A harrowing though not uncommon story.



Huber (Creative Writing/Ashland Univ. and Georgia Southern Univ., Opa Nobody, 2008) chronicles her torturous efforts to navigate the health-care system.

Growing up in the 1970s in a middle-class family, the author experienced a fairly uneventful childhood and adolescence—during which she was “laser focused” on academic success—marred only by occasional severe headaches. However, by her sophomore year in college, she began suffering from severe panic attacks and blackouts. Initially she rejected the medical recommendation that she take “a little blue pill” and turned instead to alternative medicine. Not only did she entrust her health to a “patchwork safety net of community health practitioners,” but after graduation she took paid work as a lobbyist for universal health care. Ironically the job did not come with health benefits, and she began a 13-year slide into poverty. With 11 gaps in health-insurance coverage, her health worsened, even though, when money permitted, she took antidepressants. During that time, she worked at a succession of jobs, including community organizer, reporter at a local newspaper, adjunct college lecturer and a freelance writer, earning two MFA degrees along the way. The author describes her life during those years as a “torrid and twisted love affair with health insurance.” By the time she was 33, she was married, although soon to be divorced, and the mother of a young child. The good news was that she had learned to game the public-health system and deal with insurance companies by using “a bit of logic and a bit of force.” In 2006, she accepted a full-time teaching job at Georgia Southern, a position that came with major health-insurance benefits. After a thorough medical examination, she learned that many of her health problems were caused by a malformed jaw and were treatable.

A harrowing though not uncommon story.

Pub Date: Oct. 1, 2010

ISBN: 978-0-8032-2623-4

Page Count: 192

Publisher: Bison/Univ. of Nebraska

Review Posted Online: June 28, 2010

Kirkus Reviews Issue: July 15, 2010

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If the authors are serious, this is a silly, distasteful book. If they are not, it’s a brilliant satire.


The authors have created a sort of anti-Book of Virtues in this encyclopedic compendium of the ways and means of power.

Everyone wants power and everyone is in a constant duplicitous game to gain more power at the expense of others, according to Greene, a screenwriter and former editor at Esquire (Elffers, a book packager, designed the volume, with its attractive marginalia). We live today as courtiers once did in royal courts: we must appear civil while attempting to crush all those around us. This power game can be played well or poorly, and in these 48 laws culled from the history and wisdom of the world’s greatest power players are the rules that must be followed to win. These laws boil down to being as ruthless, selfish, manipulative, and deceitful as possible. Each law, however, gets its own chapter: “Conceal Your Intentions,” “Always Say Less Than Necessary,” “Pose as a Friend, Work as a Spy,” and so on. Each chapter is conveniently broken down into sections on what happened to those who transgressed or observed the particular law, the key elements in this law, and ways to defensively reverse this law when it’s used against you. Quotations in the margins amplify the lesson being taught. While compelling in the way an auto accident might be, the book is simply nonsense. Rules often contradict each other. We are told, for instance, to “be conspicuous at all cost,” then told to “behave like others.” More seriously, Greene never really defines “power,” and he merely asserts, rather than offers evidence for, the Hobbesian world of all against all in which he insists we live. The world may be like this at times, but often it isn’t. To ask why this is so would be a far more useful project.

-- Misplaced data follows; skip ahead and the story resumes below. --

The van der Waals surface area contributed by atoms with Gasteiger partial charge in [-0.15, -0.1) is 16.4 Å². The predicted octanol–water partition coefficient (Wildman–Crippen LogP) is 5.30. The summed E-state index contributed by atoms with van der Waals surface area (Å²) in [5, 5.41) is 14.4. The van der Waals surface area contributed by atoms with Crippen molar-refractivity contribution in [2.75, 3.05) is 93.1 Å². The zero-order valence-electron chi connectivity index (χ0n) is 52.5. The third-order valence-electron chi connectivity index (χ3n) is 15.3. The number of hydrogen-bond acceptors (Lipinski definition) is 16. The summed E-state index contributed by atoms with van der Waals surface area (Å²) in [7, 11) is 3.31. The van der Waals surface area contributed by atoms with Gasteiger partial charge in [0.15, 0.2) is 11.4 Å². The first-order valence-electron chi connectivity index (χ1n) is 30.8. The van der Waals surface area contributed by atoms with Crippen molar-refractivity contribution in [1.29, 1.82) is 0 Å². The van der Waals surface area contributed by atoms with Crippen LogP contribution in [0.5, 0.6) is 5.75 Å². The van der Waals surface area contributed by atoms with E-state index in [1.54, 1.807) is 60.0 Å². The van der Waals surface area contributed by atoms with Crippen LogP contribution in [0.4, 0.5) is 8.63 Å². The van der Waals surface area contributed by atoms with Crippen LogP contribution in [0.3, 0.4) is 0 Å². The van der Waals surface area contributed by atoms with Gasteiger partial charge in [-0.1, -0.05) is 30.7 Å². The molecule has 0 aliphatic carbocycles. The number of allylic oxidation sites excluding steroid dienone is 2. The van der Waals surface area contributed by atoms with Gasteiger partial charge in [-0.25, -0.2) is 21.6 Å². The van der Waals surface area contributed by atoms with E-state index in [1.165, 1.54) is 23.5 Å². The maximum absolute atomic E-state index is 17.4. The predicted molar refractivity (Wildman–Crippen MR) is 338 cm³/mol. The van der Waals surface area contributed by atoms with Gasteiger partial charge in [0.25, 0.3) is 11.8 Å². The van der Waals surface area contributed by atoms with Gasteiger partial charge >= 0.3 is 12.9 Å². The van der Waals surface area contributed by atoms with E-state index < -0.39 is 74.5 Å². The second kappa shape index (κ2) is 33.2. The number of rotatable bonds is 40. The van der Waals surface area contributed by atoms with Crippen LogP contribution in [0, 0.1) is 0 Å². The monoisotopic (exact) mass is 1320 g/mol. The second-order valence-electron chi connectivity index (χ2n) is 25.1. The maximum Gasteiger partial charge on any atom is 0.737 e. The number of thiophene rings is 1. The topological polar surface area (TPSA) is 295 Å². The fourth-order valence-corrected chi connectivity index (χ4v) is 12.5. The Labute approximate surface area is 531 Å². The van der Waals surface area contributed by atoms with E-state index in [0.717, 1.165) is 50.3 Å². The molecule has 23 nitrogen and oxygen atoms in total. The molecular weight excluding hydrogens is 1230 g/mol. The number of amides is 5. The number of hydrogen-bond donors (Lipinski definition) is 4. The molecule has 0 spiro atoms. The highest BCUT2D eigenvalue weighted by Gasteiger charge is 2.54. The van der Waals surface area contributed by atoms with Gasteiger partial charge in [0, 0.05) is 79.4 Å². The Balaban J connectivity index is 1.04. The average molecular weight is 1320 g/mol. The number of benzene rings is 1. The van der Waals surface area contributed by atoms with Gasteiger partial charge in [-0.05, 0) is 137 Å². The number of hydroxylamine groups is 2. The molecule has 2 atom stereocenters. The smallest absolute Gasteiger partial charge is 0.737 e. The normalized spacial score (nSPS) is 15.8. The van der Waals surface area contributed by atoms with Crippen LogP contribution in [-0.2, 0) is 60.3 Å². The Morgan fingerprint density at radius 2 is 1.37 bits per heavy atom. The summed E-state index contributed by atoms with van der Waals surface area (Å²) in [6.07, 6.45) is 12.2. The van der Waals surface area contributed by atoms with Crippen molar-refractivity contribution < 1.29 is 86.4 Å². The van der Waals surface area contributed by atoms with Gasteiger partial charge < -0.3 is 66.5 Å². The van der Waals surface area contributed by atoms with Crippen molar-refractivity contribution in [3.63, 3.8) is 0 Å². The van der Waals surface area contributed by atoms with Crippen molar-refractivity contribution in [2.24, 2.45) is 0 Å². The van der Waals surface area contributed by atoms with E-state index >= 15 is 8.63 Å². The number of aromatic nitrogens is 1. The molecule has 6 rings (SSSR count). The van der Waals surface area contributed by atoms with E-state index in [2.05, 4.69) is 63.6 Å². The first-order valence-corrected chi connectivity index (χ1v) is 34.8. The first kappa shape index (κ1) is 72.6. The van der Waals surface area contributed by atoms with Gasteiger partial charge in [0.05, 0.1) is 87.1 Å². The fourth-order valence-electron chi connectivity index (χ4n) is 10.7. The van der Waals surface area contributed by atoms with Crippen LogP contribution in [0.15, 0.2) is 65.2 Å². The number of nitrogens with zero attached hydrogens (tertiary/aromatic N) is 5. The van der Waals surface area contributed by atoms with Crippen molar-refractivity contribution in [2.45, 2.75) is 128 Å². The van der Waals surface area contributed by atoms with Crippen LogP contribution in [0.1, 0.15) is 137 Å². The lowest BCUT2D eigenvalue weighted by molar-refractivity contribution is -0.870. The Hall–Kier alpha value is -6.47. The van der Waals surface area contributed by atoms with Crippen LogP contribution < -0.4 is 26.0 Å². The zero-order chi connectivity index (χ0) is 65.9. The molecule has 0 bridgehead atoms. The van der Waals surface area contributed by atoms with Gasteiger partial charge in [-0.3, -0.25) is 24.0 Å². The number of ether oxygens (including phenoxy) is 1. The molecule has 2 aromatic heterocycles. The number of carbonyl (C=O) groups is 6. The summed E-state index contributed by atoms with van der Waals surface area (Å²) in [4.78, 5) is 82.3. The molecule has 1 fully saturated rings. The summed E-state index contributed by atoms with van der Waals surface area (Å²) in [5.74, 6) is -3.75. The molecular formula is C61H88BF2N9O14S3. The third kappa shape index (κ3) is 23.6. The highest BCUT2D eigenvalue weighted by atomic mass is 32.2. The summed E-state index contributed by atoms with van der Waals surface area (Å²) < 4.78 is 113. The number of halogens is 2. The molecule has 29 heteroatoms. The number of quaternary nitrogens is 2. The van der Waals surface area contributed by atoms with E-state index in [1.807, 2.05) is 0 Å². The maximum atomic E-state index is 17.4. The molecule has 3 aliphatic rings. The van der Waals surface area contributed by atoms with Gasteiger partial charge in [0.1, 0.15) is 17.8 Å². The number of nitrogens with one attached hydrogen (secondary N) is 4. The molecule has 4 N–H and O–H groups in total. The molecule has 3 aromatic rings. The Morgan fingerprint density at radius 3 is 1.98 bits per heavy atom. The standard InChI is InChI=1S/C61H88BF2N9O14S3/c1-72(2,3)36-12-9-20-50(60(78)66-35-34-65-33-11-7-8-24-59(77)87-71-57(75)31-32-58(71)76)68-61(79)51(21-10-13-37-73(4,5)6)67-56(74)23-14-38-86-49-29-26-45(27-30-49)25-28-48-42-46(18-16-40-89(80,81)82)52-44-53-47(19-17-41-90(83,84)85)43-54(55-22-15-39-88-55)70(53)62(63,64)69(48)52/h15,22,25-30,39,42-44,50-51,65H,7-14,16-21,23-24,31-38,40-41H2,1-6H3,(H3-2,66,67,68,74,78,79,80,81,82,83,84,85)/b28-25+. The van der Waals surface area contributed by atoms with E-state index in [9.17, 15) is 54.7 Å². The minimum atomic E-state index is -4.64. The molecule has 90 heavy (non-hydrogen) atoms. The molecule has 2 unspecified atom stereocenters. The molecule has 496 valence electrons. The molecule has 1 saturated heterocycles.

If the authors are serious, this is a silly, distasteful book. If they are not, it’s a brilliant satire.

Pub Date: Sept. 1, 1998

ISBN: 0-670-88146-5

Page Count: 430

Publisher: Viking

Review Posted Online: May 20, 2010

Kirkus Reviews Issue: July 15, 1998

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The author's youthfulness helps to assure the inevitable comparison with the Anne Frank diary although over and above the...


Elie Wiesel spent his early years in a small Transylvanian town as one of four children. 

He was the only one of the family to survive what Francois Maurois, in his introduction, calls the "human holocaust" of the persecution of the Jews, which began with the restrictions, the singularization of the yellow star, the enclosure within the ghetto, and went on to the mass deportations to the ovens of Auschwitz and Buchenwald. There are unforgettable and horrifying scenes here in this spare and sombre memoir of this experience of the hanging of a child, of his first farewell with his father who leaves him an inheritance of a knife and a spoon, and of his last goodbye at Buchenwald his father's corpse is already cold let alone the long months of survival under unconscionable conditions. 

The author's youthfulness helps to assure the inevitable comparison with the Anne Frank diary although over and above the sphere of suffering shared, and in this case extended to the death march itself, there is no spiritual or emotional legacy here to offset any reader reluctance.

Pub Date: Jan. 16, 2006

ISBN: 0374500010

Page Count: 120

Publisher: Hill & Wang

Review Posted Online: Oct. 7, 2011

Kirkus Reviews Issue: Jan. 15, 2006

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